Stayover visitors for 2017 are estimated at 409,522, a decrease of 22.5 per cent or 118,631 visitors compared to 2016.

Preliminary projections for 2018 show a decrease of 20 per cent due to closure of major hotels and other properties for reconstruction. The projected stayover arrivals are just over 318,000 and will bring some $37.8 million into the economy based on the most recent average daily expenditure of $112.43 per visitor.

The current room inventory, small and large properties such as villas and condos are “reporting good occupancy figures and more properties are reopening this quarter.”

Airlines are returning to the destination. There is also increased connectivity with the Caribbean, the country’s second largest source market. This market “should be more appreciated and valued. In my opinion, the connection to various sister Caribbean Islands is one of the most important ways to promote intra-Caribbean trade, and Caribbean integration and unity,” said De Weever.

The Central Bank of Curaçao and St. Maarten has indicated that the solvency and liquidity of the banks are in good standing and that they are actively monitoring the claims-handling by the insurance companies. Dialogue with various insurance companies has indicated that the vast majority of the claims have been settled and the larger claims will be settled within the near future.


The cargo sector projections indicate double-digit growth for 2018 due to the expected increase in the construction sector, locally and regionally. The foreseen increase in activities in this sector is expected to open up opportunities for individuals offering their services in cargo movements and trucking services, De Weever said.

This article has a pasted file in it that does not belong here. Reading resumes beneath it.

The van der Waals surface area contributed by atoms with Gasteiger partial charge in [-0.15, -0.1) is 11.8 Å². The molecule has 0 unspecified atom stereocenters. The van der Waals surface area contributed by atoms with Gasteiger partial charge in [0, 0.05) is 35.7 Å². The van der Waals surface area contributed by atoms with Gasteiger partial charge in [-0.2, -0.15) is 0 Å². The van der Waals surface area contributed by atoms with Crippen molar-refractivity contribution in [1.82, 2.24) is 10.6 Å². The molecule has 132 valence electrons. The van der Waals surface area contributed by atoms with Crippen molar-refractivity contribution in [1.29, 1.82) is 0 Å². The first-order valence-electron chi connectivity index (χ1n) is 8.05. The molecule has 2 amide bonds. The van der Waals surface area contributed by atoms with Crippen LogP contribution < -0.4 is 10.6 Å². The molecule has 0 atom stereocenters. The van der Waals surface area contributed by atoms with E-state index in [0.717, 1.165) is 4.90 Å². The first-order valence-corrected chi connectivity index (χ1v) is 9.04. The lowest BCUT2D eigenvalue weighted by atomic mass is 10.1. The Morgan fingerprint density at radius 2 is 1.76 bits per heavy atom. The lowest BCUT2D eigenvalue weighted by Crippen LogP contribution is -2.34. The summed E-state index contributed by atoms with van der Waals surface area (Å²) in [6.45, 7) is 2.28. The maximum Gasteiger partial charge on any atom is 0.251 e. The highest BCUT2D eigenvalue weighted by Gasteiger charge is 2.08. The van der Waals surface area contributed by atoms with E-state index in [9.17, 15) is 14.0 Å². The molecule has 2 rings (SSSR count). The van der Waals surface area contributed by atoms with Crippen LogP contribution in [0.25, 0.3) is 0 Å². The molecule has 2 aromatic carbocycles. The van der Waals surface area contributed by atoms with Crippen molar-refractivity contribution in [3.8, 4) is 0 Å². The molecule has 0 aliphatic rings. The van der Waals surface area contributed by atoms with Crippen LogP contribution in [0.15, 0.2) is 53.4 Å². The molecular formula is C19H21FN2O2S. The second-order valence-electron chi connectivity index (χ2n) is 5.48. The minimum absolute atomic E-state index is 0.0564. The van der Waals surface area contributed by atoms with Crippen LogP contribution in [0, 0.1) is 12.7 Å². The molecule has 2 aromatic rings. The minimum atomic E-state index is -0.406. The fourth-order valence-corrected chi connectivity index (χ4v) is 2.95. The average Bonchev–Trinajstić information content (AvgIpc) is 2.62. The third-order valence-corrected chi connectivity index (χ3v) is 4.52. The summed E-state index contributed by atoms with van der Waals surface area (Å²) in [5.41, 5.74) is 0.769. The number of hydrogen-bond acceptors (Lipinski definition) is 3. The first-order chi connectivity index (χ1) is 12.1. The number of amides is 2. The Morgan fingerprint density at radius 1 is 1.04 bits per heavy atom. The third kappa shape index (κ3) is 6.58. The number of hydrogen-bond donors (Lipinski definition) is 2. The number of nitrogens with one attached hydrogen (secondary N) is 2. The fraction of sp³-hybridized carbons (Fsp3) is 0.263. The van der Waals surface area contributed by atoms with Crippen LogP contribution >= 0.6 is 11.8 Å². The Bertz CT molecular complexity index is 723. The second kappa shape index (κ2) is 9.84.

The construction sector, as can be expected, “is enjoying a boom.”


The direct and indirect activities of the marine sector constitute 15 per cent of the country’s gross domestic product, cementing its importance to the economy. The sector sustained an immense blow from Irma, but since then there has been “significant progress towards its recovery.”

Government intends “to prioritise and facilitate this industry in order to foster its further development and contributing potential towards our economy,” De Weever said of the marine sector.

Reports from stakeholders in the sector indicate that luxury yachts prefer to come to St. Maarten due to the professional, friendly and provisioning service they receive here. While some other destinations have offered cheaper rates for berthing and fuelling to attract them, they still cannot compete with the level of service in St. Maarten, he said.

“This is borne out by the decent registered participation for this year’s Heineken Regatta. Hence it is inevitable that as a country we all ought to be cognizant of our qualities and uphold our standard for betterment.”

Source: The Daily Herald